“I want to get rid of the Indian problem, to continue until there is not a single Indian who has not been absorbed into the body politic,” proposed Duncan Campbell Scott, distinguished poet and deputy superintendent of the Department of Indian Affairs, in 1910. In “Broken Spirit,” Warren Bell, physician, shows why Site C is “simply the culmination of a sustained process of exploitation while simultaneously eliminating Indigenous human rights.” The health of a population depends on the health of the ecosystem. Bell looks forward to “a time of global healing.”
Journalist Silver Donald Cameron shows how we can use the power of the law to get there. He tells the story of lawyer Antonio Oposa, who used the law to stop destruction of forests (the commons) in the Philippines. Cameron reveals that “Canada is one of the dozen laggard nations that refuse to recognize the human right to a healthy environment.”
Which brings us to the question of “social licence.” Reg Whiten, professional agrologist, captures the meaning of this concept, which might be defined as ongoing popular acceptance or approval by a community of the business practises that affect them. Whiten shows that in December 2017 there was a clear indication that the B.C. public never did grant the Site C Dam a social licence. He might have mentioned Justin Trudeau’s apt but empty dictum, “Governments give permits but communities give permission.”
Zoë Ducklow, in “Is Site C Really Past The Point Of No Return?” looks for meaning in Christy Clark’s well-known vow and in Premier John Horgan’s capitulation to accounting trickery that compels him to proceed with this boondoggle. The answer, of course, is No. Arlene Boon is right: “We have until the water rises to stop the dam.”
In “Broken Country,” Briony Penn discusses the cumulative impact of Site C. Environmental assessments tend to evaluate projects in isolation, neglecting connections between projects. “There is a threshold beyond which the system will lose the capacity to recover,” she asserts. Clarence Apsassin of Blueberry River agrees. “Our earth is dying. It is gradually being destroyed” — a central idea in Dr. Penn’s detailed illustrated discussion.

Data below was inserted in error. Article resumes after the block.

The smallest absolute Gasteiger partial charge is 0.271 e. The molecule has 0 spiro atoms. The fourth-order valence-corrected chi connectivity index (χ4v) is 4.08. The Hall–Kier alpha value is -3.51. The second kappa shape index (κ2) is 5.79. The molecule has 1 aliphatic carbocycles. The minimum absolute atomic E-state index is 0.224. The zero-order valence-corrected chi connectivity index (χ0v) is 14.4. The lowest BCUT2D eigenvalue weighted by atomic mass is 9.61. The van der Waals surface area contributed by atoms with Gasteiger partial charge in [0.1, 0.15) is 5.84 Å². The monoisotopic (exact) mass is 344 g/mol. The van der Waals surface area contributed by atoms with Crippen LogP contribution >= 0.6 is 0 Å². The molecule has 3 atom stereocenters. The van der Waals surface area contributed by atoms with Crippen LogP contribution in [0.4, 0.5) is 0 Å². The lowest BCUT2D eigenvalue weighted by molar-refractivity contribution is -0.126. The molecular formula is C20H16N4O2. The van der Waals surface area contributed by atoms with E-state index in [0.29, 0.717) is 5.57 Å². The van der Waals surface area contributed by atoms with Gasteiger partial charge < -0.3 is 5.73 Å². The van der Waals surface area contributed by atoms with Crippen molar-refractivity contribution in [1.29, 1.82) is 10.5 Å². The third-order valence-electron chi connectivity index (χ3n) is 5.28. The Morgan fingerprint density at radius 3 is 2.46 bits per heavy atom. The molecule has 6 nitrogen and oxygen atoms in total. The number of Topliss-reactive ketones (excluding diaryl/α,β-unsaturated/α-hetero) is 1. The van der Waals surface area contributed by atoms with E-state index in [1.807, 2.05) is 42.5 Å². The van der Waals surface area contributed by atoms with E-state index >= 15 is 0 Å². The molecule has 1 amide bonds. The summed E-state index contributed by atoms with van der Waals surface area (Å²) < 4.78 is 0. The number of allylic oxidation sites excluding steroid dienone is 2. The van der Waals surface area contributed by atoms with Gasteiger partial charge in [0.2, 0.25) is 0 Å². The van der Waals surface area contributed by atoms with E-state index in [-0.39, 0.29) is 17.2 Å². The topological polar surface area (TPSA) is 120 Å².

Now, what about that dark elephant in the room: water export? Donald Trump, high intellect of the Twittersphere, has opined that “It is so ridiculous where they are taking the water and shoving it out to sea.” Rex Tillerson, ex-CEO of Exxon-Mobil, says of the USA drought, “There is plenty of water. It’s just not all in the right places.”
The NAWAPA (North American Water and Power Alliance) scheme shows how water from west of the Rockies can be diverted eastward to quench the thirst of the American south. In Joyce Nelson’s view, the Site C reservoir becomes the last essential link in this process. According to NAFTA, impounded water is a commodity to be exported. Nelson draws on Wendy Holm’s detailed analysis to support the “diabolical thesis” that North American water is a “shared resource.”
Let’s give the last word to contributor, the late Rafe Mair (1931-2017), ex-B.C. Social Credit cabinet minister and passionate supporter of democracy, which he thinks has been violated by the corporate stranglehold on government. “The answer, I fear, for both Site C and Kinder Morgan is massive nonviolent civil disobedience.”
Read Mair’s persuasive arguments in Chapter 15 and decide what you’re going to do. Mair puts it like this:
An evil like the Site C Dam — that will flood vital food lands … trample the rights of First Nations, destroy habitat … threaten the Athabasca Delta, [and permit ] fracking — is supported by… governments and those who stand to profit from its construction.
And for some light inspiration we can perhaps recall Frank Sinatra’s “High Hopes” (1959):
Oops! There goes a million kilowatt dam!
John Gellard spent his childhood in England and Trinidad, donated his adolescence to an English boarding school, earned an MA in Philosophy from the University of Western Ontario, and taught English and Drama in London, Ontario, for seven years. In 1973, he arrived in the West Kootenay where he felled and peeled pine logs on his “wild land” property and built a log cabin. Gravitating to the city, he taught for thirty years at Vancouver Technical Secondary School and Kitsilano Secondary. He still helps run writing workshops for students, notably (since 1993) an annual overnight retreat on Gambier Island. His articles have appeared in the Globe and Mail and the Watershed Sentinel. He takes an active interest in environmental issues and travels extensively in B.C. He lives among friends in Kitsilano and on Hornby Island, has two grown sons, and retired from teaching English and Writing at Kitsilano Secondary School after being named Canada’s “Best High School Teacher” in a Maclean’s poll in August 2005.
Further reading suggestions:
Sarah Cox, Breaching the Peace (UBC Press, 2018).
Eileen Delehanty Pearkes, A River Captured (Rocky Mountain Books, 2016).
Christopher Pollon and Ben Nelms, The Peace in Peril (Harbour Publishing, 2016).
The Ormsby Review. More Books. More Reviews. More Often.
Editor/Designer/Writer: Richard Mackie
Publisher/Writer: Alan Twigg
The Ormsby Review is a journal service for serious coverage of B.C. books and authors, hosted by Simon Fraser University. The Advisory Board consists of Jean Barman, Robin Fisher, Cole Harris, Wade Davis, Hugh Johnston, Patricia Roy, David Stouck, and Graeme Wynn. Scholarly Patron: SFU Graduate Liberal Studies. Honorary Patron: Yosef Wosk. As of September, 2018, Provincial Government Patron: Creative BC
“Only connect.” – E.M. Forster
 Sinatra’s optimistic “High Hopes,” written by Sammy Cahn and James Van Heusen. See https://www.youtube.com/watch?v=eWR3IkfHdLE